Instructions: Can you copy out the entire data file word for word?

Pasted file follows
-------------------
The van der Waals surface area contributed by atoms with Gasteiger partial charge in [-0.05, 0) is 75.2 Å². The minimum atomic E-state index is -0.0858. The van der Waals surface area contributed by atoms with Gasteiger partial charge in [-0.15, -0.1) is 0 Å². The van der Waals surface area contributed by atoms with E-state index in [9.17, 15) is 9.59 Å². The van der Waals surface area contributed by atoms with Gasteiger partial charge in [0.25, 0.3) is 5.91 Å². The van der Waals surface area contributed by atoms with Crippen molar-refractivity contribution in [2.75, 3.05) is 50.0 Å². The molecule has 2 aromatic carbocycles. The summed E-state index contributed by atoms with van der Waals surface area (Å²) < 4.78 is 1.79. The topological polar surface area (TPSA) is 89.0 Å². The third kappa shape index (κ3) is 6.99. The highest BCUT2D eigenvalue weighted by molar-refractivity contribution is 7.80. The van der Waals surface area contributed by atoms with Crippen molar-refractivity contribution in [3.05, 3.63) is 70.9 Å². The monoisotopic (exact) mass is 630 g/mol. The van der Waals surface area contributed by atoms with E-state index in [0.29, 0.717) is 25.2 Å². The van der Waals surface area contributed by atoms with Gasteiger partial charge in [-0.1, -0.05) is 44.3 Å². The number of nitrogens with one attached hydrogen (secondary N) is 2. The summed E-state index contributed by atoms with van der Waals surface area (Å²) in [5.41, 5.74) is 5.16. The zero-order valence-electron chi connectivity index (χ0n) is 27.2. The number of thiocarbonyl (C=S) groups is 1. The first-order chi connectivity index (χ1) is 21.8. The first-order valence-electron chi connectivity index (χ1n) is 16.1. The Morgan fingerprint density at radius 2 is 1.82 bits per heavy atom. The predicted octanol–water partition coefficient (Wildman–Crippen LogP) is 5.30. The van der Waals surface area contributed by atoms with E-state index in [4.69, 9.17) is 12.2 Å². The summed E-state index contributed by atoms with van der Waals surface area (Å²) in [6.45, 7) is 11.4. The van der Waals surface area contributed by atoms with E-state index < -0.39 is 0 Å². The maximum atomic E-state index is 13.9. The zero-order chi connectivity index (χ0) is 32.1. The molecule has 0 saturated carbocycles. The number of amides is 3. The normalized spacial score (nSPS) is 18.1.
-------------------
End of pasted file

The van der Waals surface area contributed by atoms with Gasteiger partial charge in [-0.05, 0) is 75.2 Å². The minimum atomic E-state index is -0.0858. The van der Waals surface area contributed by atoms with Gasteiger partial charge in [-0.15, -0.1) is 0 Å². The van der Waals surface area contributed by atoms with E-state index in [9.17, 15) is 9.59 Å². The van der Waals surface area contributed by atoms with Gasteiger partial charge in [0.25, 0.3) is 5.91 Å². The van der Waals surface area contributed by atoms with Crippen molar-refractivity contribution in [2.75, 3.05) is 50.0 Å². The molecule has 2 aromatic carbocycles. The summed E-state index contributed by atoms with van der Waals surface area (Å²) < 4.78 is 1.79. The topological polar surface area (TPSA) is 89.0 Å². The third kappa shape index (κ3) is 6.99. The highest BCUT2D eigenvalue weighted by molar-refractivity contribution is 7.80. The van der Waals surface area contributed by atoms with Crippen molar-refractivity contribution in [3.05, 3.63) is 70.9 Å². The monoisotopic (exact) mass is 630 g/mol. The van der Waals surface area contributed by atoms with E-state index in [0.29, 0.717) is 25.2 Å². The van der Waals surface area contributed by atoms with Gasteiger partial charge in [-0.1, -0.05) is 44.3 Å². The number of nitrogens with one attached hydrogen (secondary N) is 2. The summed E-state index contributed by atoms with van der Waals surface area (Å²) in [5.41, 5.74) is 5.16. The zero-order valence-electron chi connectivity index (χ0n) is 27.2. The number of thiocarbonyl (C=S) groups is 1. The first-order chi connectivity index (χ1) is 21.8. The first-order valence-electron chi connectivity index (χ1n) is 16.1. The Morgan fingerprint density at radius 2 is 1.82 bits per heavy atom. The predicted octanol–water partition coefficient (Wildman–Crippen LogP) is 5.30. The van der Waals surface area contributed by atoms with E-state index in [4.69, 9.17) is 12.2 Å². The summed E-state index contributed by atoms with van der Waals surface area (Å²) in [6.45, 7) is 11.4. The van der Waals surface area contributed by atoms with E-state index < -0.39 is 0 Å². The maximum atomic E-state index is 13.9. The zero-order chi connectivity index (χ0) is 32.1. The molecule has 0 saturated carbocycles. The number of amides is 3. The normalized spacial score (nSPS) is 18.1.